It seems like there doesn't go a day without a controversy rising up from use of an indefinite period block. Maybe there should be some consideration given to if there should be some restrictions, or review, of placing indefinite blocks? There does seem to be a lot of cases where an indefinite block turns into a de facto ban by inertia.

I can't really think of a reason why an individual admin would ever need to immediately place an indefinite block, even in cases of grave personal threats. A week long, or month long, block could be placed while it was investigated, and then if required, an indefinite block placed. But I think it might be time to start requiring indefinite blocks have approval before being placed, not after. --Barberio 23:41, 25 January 2007 (UTC)


I think I'd suggest adding the following text as a section bellow the current one on bans.

Indefinite Blocks

An indefinite block is one where the blocks length of term has been set to 'infinite' or 'indefinite' by the admin placing the block. It is very important to note that indefinite blocks are not community bans, and are not intended to remain a permanent block. An indefinite block should eventually be lifted. Admins should be cautious with applying an indefinite block, and they should be the exception with most cases having blocks with set lengths. Generally, an indefinite block should have occurred only after some discussion in a relevant area such as WP:ANI or WP:AIV. Blocks that have to be applied immediately should not be applied as indefinite blocks, an indefinite block can be placed later as required.

--Barberio 19:49, 26 January 2007 (UTC)

Indef blocks on IP ranges are usually avoided, however accounts can be indef blocked if they are vandalism / personal attack only, issue death threats or have inappropriate user names. My understanding is that such blocks can be the subject of an appeal. Personally, I don't think automatically including every single vandalism only account on WP:ANI would be a step forwards. Currently, the practice is to raise the cases that involve more judgement and not bother with the very straightforward - I wasn't aware this approach was causing problems. Addhoc 20:27, 26 January 2007 (UTC)
Issues over use of an Indef block gets raised pretty regularly now on ANI or RfA, so some better guidance appears needed. Indefinite blocks are the highest restriction an admin can place on an account on their own, so should have had some special guidance.
As to if they should have a discussion expected before making an indef block... I really don't think asking admin to make a short note along the lines of
=={{vandal|username}}==
 Persistent vandal. Blocked for 24hr pending indefinite block if no one objects. --~~
somewhere appropriate before making an indef block is a big issue or burden. It doesn't have to be on WP:ANI, just somewhere it'd get third party review. Note, the given example of a "inappropriate user name" is supposed to go through Wikipedia:Requests for comment/User names.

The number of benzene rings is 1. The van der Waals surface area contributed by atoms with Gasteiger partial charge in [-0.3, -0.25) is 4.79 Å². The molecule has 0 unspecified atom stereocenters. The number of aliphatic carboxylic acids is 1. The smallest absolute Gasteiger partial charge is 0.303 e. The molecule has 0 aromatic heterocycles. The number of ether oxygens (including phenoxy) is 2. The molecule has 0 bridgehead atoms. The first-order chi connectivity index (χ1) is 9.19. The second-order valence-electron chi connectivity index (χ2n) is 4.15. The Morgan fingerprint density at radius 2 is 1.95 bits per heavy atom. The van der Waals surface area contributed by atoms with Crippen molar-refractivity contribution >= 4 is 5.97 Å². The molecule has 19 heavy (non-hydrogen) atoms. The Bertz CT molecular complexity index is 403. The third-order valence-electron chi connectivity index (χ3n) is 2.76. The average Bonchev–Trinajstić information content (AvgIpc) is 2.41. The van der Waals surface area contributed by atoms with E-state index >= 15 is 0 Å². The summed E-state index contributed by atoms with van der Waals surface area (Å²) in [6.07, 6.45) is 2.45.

However, that's probably not as important as making clear the difference between an indefinite block and a community ban, and the expectation the indefinite blocks are *not* infinite, and should eventually be removed. Here's a different version without advice to get consensus first.
Indefinite Blocks

An indefinite block is one where the blocks length of term has been set to 'infinite' or 'indefinite' by the admin placing the block. It is very important to note that indefinite blocks are not community bans, and are not intended to remain a permanent block. An indefinite block should eventually be lifted. Admins should be cautious with applying an indefinite block, and a time limited block may be more appropriate. Indefinite blocks should not usually be placed on individual or ranges of IPs.

Indefinite Blocks are almost always appropriate in the following situations,

  • An account used solely to make personal attacks or vandalise articles.
  • Where an editor has made a threat of physical harm.
  • Where the username is an obvious obscenity or slur.

However, when in doubt use a temporary time limited block, and raise the issue of an indefinite block in an appropriate location.

--Barberio 22:20, 26 January 2007 (UTC)

Hi Barberio, could you explain why blocks should be lifted regarding accounts (not IPs) that fulfill at least one of the above criteria? Addhoc 19:06, 27 January 2007 (UTC)
Because there is a difference between an indefinite block, and a community ban. Indefinite blocks should not become defacto community bans. --Barberio 20:33, 27 January 2007 (UTC)
That's precisely how community bans work, Barberio, and always have as far as I know. An "exhausting the community's patience" ban is simply an indefinite block in which not a single admin thinks it is wise to unblock. -- SCZenz 20:37, 27 January 2007 (UTC)